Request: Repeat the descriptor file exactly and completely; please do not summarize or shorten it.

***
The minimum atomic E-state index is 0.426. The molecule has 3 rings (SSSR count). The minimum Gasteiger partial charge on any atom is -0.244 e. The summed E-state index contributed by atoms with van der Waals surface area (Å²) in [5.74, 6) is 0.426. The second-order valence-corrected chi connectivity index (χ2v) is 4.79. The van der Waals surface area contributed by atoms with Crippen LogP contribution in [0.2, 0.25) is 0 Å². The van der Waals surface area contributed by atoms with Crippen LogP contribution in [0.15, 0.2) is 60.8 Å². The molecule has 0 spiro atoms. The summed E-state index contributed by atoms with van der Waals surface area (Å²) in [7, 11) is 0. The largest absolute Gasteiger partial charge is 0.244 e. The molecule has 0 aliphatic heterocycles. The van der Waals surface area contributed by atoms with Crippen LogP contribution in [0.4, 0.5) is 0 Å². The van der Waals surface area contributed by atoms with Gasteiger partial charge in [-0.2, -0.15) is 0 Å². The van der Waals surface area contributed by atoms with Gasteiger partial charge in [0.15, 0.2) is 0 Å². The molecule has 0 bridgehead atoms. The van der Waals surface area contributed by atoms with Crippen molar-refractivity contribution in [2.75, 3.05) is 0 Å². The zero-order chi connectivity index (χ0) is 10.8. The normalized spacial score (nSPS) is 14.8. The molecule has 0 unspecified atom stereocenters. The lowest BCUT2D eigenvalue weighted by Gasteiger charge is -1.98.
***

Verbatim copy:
The minimum atomic E-state index is 0.426. The molecule has 3 rings (SSSR count). The minimum Gasteiger partial charge on any atom is -0.244 e. The summed E-state index contributed by atoms with van der Waals surface area (Å²) in [5.74, 6) is 0.426. The second-order valence-corrected chi connectivity index (χ2v) is 4.79. The van der Waals surface area contributed by atoms with Crippen LogP contribution in [0.2, 0.25) is 0 Å². The van der Waals surface area contributed by atoms with Crippen LogP contribution in [0.15, 0.2) is 60.8 Å². The molecule has 0 spiro atoms. The summed E-state index contributed by atoms with van der Waals surface area (Å²) in [7, 11) is 0. The largest absolute Gasteiger partial charge is 0.244 e. The molecule has 0 aliphatic heterocycles. The van der Waals surface area contributed by atoms with Crippen LogP contribution in [0.4, 0.5) is 0 Å². The van der Waals surface area contributed by atoms with Gasteiger partial charge in [-0.2, -0.15) is 0 Å². The van der Waals surface area contributed by atoms with Gasteiger partial charge in [0.15, 0.2) is 0 Å². The molecule has 0 bridgehead atoms. The van der Waals surface area contributed by atoms with Crippen molar-refractivity contribution in [2.75, 3.05) is 0 Å². The zero-order chi connectivity index (χ0) is 10.8. The normalized spacial score (nSPS) is 14.8. The molecule has 0 unspecified atom stereocenters. The lowest BCUT2D eigenvalue weighted by Gasteiger charge is -1.98.